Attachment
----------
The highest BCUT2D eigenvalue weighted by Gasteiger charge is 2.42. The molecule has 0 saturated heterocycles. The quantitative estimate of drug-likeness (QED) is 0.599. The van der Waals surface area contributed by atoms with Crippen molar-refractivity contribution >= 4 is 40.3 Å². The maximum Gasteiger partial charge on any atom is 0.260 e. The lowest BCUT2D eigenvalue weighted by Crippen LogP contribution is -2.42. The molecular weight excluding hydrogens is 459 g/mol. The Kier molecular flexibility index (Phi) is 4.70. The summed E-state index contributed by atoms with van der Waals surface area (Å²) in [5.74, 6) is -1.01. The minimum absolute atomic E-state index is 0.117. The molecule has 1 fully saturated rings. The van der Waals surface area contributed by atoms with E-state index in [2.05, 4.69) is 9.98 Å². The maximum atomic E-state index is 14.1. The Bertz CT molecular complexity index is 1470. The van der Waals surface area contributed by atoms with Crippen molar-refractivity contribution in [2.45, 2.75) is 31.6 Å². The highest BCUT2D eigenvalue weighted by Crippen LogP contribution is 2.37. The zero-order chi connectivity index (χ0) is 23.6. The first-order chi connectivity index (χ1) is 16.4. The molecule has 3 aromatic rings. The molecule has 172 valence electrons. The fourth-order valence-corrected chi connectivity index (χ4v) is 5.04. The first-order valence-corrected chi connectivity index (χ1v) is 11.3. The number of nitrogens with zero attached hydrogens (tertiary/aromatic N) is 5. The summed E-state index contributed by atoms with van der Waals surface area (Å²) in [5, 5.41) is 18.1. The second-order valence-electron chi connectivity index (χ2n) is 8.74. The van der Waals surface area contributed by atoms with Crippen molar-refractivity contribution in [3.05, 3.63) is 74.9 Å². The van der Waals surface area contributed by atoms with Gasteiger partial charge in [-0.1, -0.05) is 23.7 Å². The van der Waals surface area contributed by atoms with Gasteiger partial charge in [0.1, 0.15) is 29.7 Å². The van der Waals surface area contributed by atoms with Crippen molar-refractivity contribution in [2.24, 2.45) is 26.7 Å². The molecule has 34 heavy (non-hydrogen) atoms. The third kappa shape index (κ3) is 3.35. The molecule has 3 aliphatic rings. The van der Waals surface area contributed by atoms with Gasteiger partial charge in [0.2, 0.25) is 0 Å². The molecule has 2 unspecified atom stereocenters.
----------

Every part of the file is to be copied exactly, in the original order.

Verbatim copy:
The highest BCUT2D eigenvalue weighted by Gasteiger charge is 2.42. The molecule has 0 saturated heterocycles. The quantitative estimate of drug-likeness (QED) is 0.599. The van der Waals surface area contributed by atoms with Crippen molar-refractivity contribution >= 4 is 40.3 Å². The maximum Gasteiger partial charge on any atom is 0.260 e. The lowest BCUT2D eigenvalue weighted by Crippen LogP contribution is -2.42. The molecular weight excluding hydrogens is 459 g/mol. The Kier molecular flexibility index (Phi) is 4.70. The summed E-state index contributed by atoms with van der Waals surface area (Å²) in [5.74, 6) is -1.01. The minimum absolute atomic E-state index is 0.117. The molecule has 1 fully saturated rings. The van der Waals surface area contributed by atoms with E-state index in [2.05, 4.69) is 9.98 Å². The maximum atomic E-state index is 14.1. The Bertz CT molecular complexity index is 1470. The van der Waals surface area contributed by atoms with Crippen molar-refractivity contribution in [2.45, 2.75) is 31.6 Å². The highest BCUT2D eigenvalue weighted by Crippen LogP contribution is 2.37. The zero-order chi connectivity index (χ0) is 23.6. The first-order chi connectivity index (χ1) is 16.4. The molecule has 3 aromatic rings. The molecule has 172 valence electrons. The fourth-order valence-corrected chi connectivity index (χ4v) is 5.04. The first-order valence-corrected chi connectivity index (χ1v) is 11.3. The number of nitrogens with zero attached hydrogens (tertiary/aromatic N) is 5. The summed E-state index contributed by atoms with van der Waals surface area (Å²) in [5, 5.41) is 18.1. The second-order valence-electron chi connectivity index (χ2n) is 8.74. The van der Waals surface area contributed by atoms with Crippen molar-refractivity contribution in [3.05, 3.63) is 74.9 Å². The van der Waals surface area contributed by atoms with Gasteiger partial charge in [-0.1, -0.05) is 23.7 Å². The van der Waals surface area contributed by atoms with Gasteiger partial charge in [0.1, 0.15) is 29.7 Å². The van der Waals surface area contributed by atoms with Crippen molar-refractivity contribution in [2.24, 2.45) is 26.7 Å². The molecule has 34 heavy (non-hydrogen) atoms. The third kappa shape index (κ3) is 3.35. The molecule has 3 aliphatic rings. The van der Waals surface area contributed by atoms with Gasteiger partial charge in [0.2, 0.25) is 0 Å². The molecule has 2 unspecified atom stereocenters.